Germaine, plaster bas-relief representing the artist's daughter.
An intimate portrait and personal work of the artist, reflecting his talent as a medal maker.
Dimensions of the plaster: width: 12cm height: 15cm
Alexandre Charpentier was born into a modest family, the son of a road worker. At the age of twelve, he was apprenticed to an ornamental engraver, then to a pipe maker. Aspiring to a more artistic career, he decided to become a sculptor. His father's rejection led to several years of vagrancy and poverty, before he entered the Ecole des Beaux Arts in 1873, as a student of Hubert Ponscarme, in medal engraving, who encouraged and supported him.
In 1890, he exhibited at the Belgian avant-garde Salon, the XX, and enjoyed great success and numerous commissions, which lifted him out of his difficult condition; a success that continued throughout the decade.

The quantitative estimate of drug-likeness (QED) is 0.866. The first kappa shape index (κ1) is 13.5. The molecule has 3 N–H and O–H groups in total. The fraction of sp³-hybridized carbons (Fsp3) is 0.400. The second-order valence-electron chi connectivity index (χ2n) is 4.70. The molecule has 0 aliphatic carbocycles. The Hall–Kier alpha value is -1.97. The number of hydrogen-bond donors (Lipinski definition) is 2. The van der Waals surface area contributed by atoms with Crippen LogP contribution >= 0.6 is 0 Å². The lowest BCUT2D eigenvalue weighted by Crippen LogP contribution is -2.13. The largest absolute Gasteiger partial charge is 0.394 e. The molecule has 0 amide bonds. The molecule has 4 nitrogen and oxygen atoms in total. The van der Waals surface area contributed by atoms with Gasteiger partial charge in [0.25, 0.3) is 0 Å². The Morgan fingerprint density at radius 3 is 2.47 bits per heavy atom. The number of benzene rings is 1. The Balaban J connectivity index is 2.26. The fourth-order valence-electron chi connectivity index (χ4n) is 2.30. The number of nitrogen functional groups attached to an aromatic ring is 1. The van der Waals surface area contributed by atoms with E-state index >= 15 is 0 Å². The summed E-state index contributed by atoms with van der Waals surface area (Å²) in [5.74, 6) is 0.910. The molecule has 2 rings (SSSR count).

In 1895, he exhibited at the Art Nouveau gallery inaugurated by Siegfried Bing, where his works were noticed, and then in 1899 at Julius Meier Graefe's shop-gallery La Maison Moderne.
In 1896, he was one of the founders of the group "L'Art dans Tout", which organised annual exhibitions until 1901, with the aim of challenging the hierarchies of major and minor arts and making art accessible to the middle and working classes.
In the following years, Alexandre Charpentier continued to exhibit but on a more occasional basis. Note the inauguration of the Maus Room at the Ixelles Museum, where several works by the artist appear. The sculptor died shortly afterwards, in 1909.
1 600 €